A perplexing yet understandable problem comprises two unhealthy choices that those with scrupulosity often face. The problem can be summarized in this way: “I can be happy, without worry and anxiety, ignoring my thoughts of sin and take the risk of damnation.” The second choice: “I can be safe, follow each rule diligently without wavering, and be assured of salvation.” The second choice falsely leads one to conclude that disregarding anxiety and living with the rigidity of certitude might make real joy impossible, but it may be worth it in exchange for everlasting life.
Neither choice is helpful. They understandably present themselves because they stem from the crooked reasoning common in scrupulosity sufferers. The choices incorrectly assume that salvation is somehow merited. Salvation is a gift of God that cannot be earned. It can be lived. It can be celebrated. But it is impossible to earn a divine gift. The crooked thinking of scrupulosity transforms an unrestrained, generous gift of God into a reward for the virtuous.
Even more fundamentally, these unhealthy choices are founded on a deeply flawed image of God in which our Creator is understood as a strict father. Author George Lahkoff and others explain that people who hold the strict-father image of God believe “Father” expects them to follow his commandments, which, in their minds, they are unable to do. This viewpoint gives God a punitive role in which he punishes those who fail to follow his commandments and rewards those who do. Following God’s laws takes discipline. The scrupulous believe they have little to no discipline.
The strict-father image of God stands in stark contrast to the image Jesus proclaimed of God as “Abba,” which is anything but strict. It is impossible to read any of the parables of Jesus and not be challenged by the overwhelming and unexpected generosity of Abba. The love and gifts of Abba are abundant and overflowing, exceeding all expectations. The Abba of Jesus’ depiction is neither strict nor punitive.
The only way to conclude a strict-father image is appropriate for Abba God is to assume that the cultural ideology of those who benefit from a system of reward and punishment somehow persists. As unfortunately true as that may be, the Gospel evidence does not support a punitive image of God. The Gospels reveal a loving God who enraged the Pharisees and scribes while filling the poor and the little ones with joy.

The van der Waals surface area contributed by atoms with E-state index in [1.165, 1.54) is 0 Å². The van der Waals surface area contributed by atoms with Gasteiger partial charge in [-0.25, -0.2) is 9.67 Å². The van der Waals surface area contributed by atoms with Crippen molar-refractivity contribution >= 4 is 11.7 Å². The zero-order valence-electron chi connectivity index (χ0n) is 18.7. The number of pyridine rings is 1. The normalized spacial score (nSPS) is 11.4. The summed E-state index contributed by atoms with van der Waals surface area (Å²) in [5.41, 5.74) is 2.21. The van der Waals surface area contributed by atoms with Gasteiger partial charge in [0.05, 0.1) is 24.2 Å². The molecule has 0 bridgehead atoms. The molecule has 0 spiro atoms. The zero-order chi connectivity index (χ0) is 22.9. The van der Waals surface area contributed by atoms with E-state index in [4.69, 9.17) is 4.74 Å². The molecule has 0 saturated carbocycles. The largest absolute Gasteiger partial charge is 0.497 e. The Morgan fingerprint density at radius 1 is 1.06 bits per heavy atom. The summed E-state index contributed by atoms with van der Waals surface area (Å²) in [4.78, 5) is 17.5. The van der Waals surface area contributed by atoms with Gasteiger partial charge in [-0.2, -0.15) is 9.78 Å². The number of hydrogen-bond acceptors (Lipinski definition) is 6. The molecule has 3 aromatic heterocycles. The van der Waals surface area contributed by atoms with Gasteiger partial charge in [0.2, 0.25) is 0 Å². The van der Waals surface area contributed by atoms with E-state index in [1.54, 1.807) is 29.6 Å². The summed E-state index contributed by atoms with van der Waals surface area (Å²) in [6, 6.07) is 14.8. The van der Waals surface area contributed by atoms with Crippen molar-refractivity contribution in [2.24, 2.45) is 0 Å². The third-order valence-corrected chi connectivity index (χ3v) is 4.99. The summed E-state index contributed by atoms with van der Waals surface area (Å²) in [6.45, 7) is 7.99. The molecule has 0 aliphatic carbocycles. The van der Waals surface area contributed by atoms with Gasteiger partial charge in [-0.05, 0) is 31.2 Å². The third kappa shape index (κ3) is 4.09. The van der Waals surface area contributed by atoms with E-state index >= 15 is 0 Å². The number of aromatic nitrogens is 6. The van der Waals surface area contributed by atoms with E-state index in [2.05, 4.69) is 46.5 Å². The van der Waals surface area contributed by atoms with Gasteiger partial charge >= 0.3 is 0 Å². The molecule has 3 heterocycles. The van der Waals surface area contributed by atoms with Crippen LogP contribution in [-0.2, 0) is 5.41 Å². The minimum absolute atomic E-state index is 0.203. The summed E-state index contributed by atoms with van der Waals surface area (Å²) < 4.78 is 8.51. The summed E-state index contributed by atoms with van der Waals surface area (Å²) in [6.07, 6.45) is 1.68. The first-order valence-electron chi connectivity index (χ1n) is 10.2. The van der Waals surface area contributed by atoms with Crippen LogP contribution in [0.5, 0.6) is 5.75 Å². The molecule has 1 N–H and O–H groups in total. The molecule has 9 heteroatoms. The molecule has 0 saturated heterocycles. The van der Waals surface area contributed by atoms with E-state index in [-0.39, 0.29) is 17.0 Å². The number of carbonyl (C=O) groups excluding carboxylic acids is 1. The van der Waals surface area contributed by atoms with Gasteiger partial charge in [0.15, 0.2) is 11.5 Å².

It is beyond the scope of this newsletter to reflect on how the strict-father image has any traction in the Christian tradition. It is perplexing how any image of God other than Abba persists in the hearts of minds of the followers of Jesus. Certainly, an examination of the many different layers of culture and human experience that today overlays the Gospel story is applicable. Undoubtedly there were and are groups who would profit from a strict-father understanding of God and who would reject the Abba Father of Jesus out of hand. Regardless, it is enough for now to acknowledge the distortion and to continue to reflect on the perplexing problem.
Does Jesus demand only the safe choice or does he accept a choice that leads to the experience of real joy and celebration? The answer is obvious, and we need to go no further than the Gospels in support of the assertion.
For Christians to give up everything for one thing is a fair deal when we are speaking about the reign of God. On the other hand, to give up everything (joy) for one thing (safety) makes no sense at all. To do that would be a fundamental distortion of what it means to be a human being made in the image and the likeness of God. It is certainly not kingdom living or representative of an authentic and orthodox Christian tradition.
When a person chooses to reject a distorted perspective on life, anxiety can result. For a scrupulous person to let go of his or her image of God as the strict father and to replace it with the Abba of Jesus, anxiety and even fear can be expected. However, it need not be a paralyzing fear that freezes a person in his or her tracks and makes change impossible. My hope is that those who opt for the healthy choice will experience the exhilarating anxiety that one feels upon understanding that “things will be different when I make this change. I can assert this with confidence because I am a firm believer in the actual and sanctifying grace of the Spirit of God.” God does not invite us to growth and health and leave us on our own, fumbling in the darkness. Rather, as we make this change, we can expect with confidence the light of truth that will show the way.
This is not an “either-or” invitation. In the Christian mindset, it is “both-and,” the already and the not yet. Even when we see with less clarity and definition than we might desire, the truth is still brighter and clearer than the illusion of what is hurtful, false, and fails to lead to life.
Thomas M. Santa, CSsR